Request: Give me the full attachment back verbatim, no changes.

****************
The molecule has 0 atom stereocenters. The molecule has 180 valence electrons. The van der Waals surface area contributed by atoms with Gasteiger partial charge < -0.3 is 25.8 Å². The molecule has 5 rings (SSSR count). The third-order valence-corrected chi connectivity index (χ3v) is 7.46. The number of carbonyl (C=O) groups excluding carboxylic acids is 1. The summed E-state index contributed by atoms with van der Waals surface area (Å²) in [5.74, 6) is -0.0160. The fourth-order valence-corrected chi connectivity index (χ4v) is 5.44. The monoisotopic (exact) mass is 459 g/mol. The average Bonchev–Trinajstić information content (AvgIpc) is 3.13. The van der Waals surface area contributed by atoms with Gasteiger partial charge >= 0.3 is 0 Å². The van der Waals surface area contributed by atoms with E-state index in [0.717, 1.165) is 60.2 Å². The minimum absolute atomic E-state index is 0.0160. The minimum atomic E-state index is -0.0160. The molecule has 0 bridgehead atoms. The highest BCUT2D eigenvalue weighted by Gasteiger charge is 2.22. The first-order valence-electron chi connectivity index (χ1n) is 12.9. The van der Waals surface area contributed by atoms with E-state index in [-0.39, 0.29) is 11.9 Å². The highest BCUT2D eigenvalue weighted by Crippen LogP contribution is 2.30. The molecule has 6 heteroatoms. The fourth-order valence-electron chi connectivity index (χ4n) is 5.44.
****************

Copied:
The molecule has 0 atom stereocenters. The molecule has 180 valence electrons. The van der Waals surface area contributed by atoms with Gasteiger partial charge < -0.3 is 25.8 Å². The molecule has 5 rings (SSSR count). The third-order valence-corrected chi connectivity index (χ3v) is 7.46. The number of carbonyl (C=O) groups excluding carboxylic acids is 1. The summed E-state index contributed by atoms with van der Waals surface area (Å²) in [5.74, 6) is -0.0160. The fourth-order valence-corrected chi connectivity index (χ4v) is 5.44. The monoisotopic (exact) mass is 459 g/mol. The average Bonchev–Trinajstić information content (AvgIpc) is 3.13. The van der Waals surface area contributed by atoms with Gasteiger partial charge >= 0.3 is 0 Å². The van der Waals surface area contributed by atoms with E-state index in [0.717, 1.165) is 60.2 Å². The minimum absolute atomic E-state index is 0.0160. The minimum atomic E-state index is -0.0160. The molecule has 0 bridgehead atoms. The highest BCUT2D eigenvalue weighted by Gasteiger charge is 2.22. The first-order valence-electron chi connectivity index (χ1n) is 12.9. The van der Waals surface area contributed by atoms with E-state index in [-0.39, 0.29) is 11.9 Å². The highest BCUT2D eigenvalue weighted by Crippen LogP contribution is 2.30. The molecule has 6 heteroatoms. The fourth-order valence-electron chi connectivity index (χ4n) is 5.44.